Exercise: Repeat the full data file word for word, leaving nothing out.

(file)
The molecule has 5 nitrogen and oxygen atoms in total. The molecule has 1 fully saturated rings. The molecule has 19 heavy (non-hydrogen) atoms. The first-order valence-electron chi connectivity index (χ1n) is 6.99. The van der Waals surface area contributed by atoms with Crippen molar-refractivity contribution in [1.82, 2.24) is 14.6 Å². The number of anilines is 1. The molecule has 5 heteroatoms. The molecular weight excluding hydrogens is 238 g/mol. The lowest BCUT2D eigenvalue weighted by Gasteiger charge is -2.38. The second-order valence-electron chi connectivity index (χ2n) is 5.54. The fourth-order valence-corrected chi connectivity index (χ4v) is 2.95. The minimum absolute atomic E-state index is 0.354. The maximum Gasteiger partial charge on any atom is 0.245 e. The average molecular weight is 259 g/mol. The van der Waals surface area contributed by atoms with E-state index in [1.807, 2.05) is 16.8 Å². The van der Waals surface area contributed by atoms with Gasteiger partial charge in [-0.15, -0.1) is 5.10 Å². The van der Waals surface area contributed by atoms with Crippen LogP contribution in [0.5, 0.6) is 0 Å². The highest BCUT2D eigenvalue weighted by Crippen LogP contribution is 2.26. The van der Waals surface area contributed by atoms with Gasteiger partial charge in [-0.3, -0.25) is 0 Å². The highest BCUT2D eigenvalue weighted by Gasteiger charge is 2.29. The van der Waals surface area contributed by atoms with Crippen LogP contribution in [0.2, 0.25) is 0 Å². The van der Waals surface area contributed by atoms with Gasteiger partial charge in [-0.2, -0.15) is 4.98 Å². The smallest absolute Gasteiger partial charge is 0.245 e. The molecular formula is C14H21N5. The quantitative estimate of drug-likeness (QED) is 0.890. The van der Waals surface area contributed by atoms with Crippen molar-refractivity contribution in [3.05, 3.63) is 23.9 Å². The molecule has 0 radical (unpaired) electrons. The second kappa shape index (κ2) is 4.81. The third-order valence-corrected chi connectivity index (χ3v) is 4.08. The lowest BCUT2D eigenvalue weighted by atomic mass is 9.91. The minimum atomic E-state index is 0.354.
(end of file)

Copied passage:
The molecule has 5 nitrogen and oxygen atoms in total. The molecule has 1 fully saturated rings. The molecule has 19 heavy (non-hydrogen) atoms. The first-order valence-electron chi connectivity index (χ1n) is 6.99. The van der Waals surface area contributed by atoms with Crippen molar-refractivity contribution in [1.82, 2.24) is 14.6 Å². The number of anilines is 1. The molecule has 5 heteroatoms. The molecular weight excluding hydrogens is 238 g/mol. The lowest BCUT2D eigenvalue weighted by Gasteiger charge is -2.38. The second-order valence-electron chi connectivity index (χ2n) is 5.54. The fourth-order valence-corrected chi connectivity index (χ4v) is 2.95. The minimum absolute atomic E-state index is 0.354. The maximum Gasteiger partial charge on any atom is 0.245 e. The average molecular weight is 259 g/mol. The van der Waals surface area contributed by atoms with E-state index in [1.807, 2.05) is 16.8 Å². The van der Waals surface area contributed by atoms with Gasteiger partial charge in [-0.15, -0.1) is 5.10 Å². The van der Waals surface area contributed by atoms with Crippen LogP contribution in [0.5, 0.6) is 0 Å². The highest BCUT2D eigenvalue weighted by Crippen LogP contribution is 2.26. The van der Waals surface area contributed by atoms with Gasteiger partial charge in [-0.3, -0.25) is 0 Å². The highest BCUT2D eigenvalue weighted by Gasteiger charge is 2.29. The van der Waals surface area contributed by atoms with Crippen LogP contribution in [0.2, 0.25) is 0 Å². The van der Waals surface area contributed by atoms with Gasteiger partial charge in [-0.2, -0.15) is 4.98 Å². The smallest absolute Gasteiger partial charge is 0.245 e. The molecular formula is C14H21N5. The quantitative estimate of drug-likeness (QED) is 0.890. The van der Waals surface area contributed by atoms with Crippen molar-refractivity contribution in [3.05, 3.63) is 23.9 Å². The molecule has 0 radical (unpaired) electrons. The second kappa shape index (κ2) is 4.81. The third-order valence-corrected chi connectivity index (χ3v) is 4.08. The lowest BCUT2D eigenvalue weighted by atomic mass is 9.91. The minimum atomic E-state index is 0.354.